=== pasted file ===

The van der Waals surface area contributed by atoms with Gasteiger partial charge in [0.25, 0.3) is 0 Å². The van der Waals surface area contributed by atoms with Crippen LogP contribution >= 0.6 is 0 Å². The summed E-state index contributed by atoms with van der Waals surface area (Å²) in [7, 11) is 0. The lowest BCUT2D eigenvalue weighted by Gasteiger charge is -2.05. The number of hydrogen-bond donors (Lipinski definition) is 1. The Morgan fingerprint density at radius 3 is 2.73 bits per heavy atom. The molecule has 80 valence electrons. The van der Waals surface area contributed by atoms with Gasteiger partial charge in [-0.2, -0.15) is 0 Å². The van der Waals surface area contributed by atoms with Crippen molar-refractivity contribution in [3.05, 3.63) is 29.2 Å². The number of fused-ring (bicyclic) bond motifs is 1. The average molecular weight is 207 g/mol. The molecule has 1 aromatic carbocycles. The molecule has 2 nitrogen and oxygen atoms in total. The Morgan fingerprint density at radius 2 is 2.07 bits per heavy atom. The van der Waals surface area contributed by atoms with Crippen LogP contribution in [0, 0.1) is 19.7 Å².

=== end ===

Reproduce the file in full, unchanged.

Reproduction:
The van der Waals surface area contributed by atoms with Gasteiger partial charge in [0.25, 0.3) is 0 Å². The van der Waals surface area contributed by atoms with Crippen LogP contribution >= 0.6 is 0 Å². The summed E-state index contributed by atoms with van der Waals surface area (Å²) in [7, 11) is 0. The lowest BCUT2D eigenvalue weighted by Gasteiger charge is -2.05. The number of hydrogen-bond donors (Lipinski definition) is 1. The Morgan fingerprint density at radius 3 is 2.73 bits per heavy atom. The molecule has 80 valence electrons. The van der Waals surface area contributed by atoms with Gasteiger partial charge in [-0.2, -0.15) is 0 Å². The van der Waals surface area contributed by atoms with Crippen molar-refractivity contribution in [3.05, 3.63) is 29.2 Å². The number of fused-ring (bicyclic) bond motifs is 1. The average molecular weight is 207 g/mol. The molecule has 1 aromatic carbocycles. The molecule has 2 nitrogen and oxygen atoms in total. The Morgan fingerprint density at radius 2 is 2.07 bits per heavy atom. The van der Waals surface area contributed by atoms with Crippen LogP contribution in [0, 0.1) is 19.7 Å².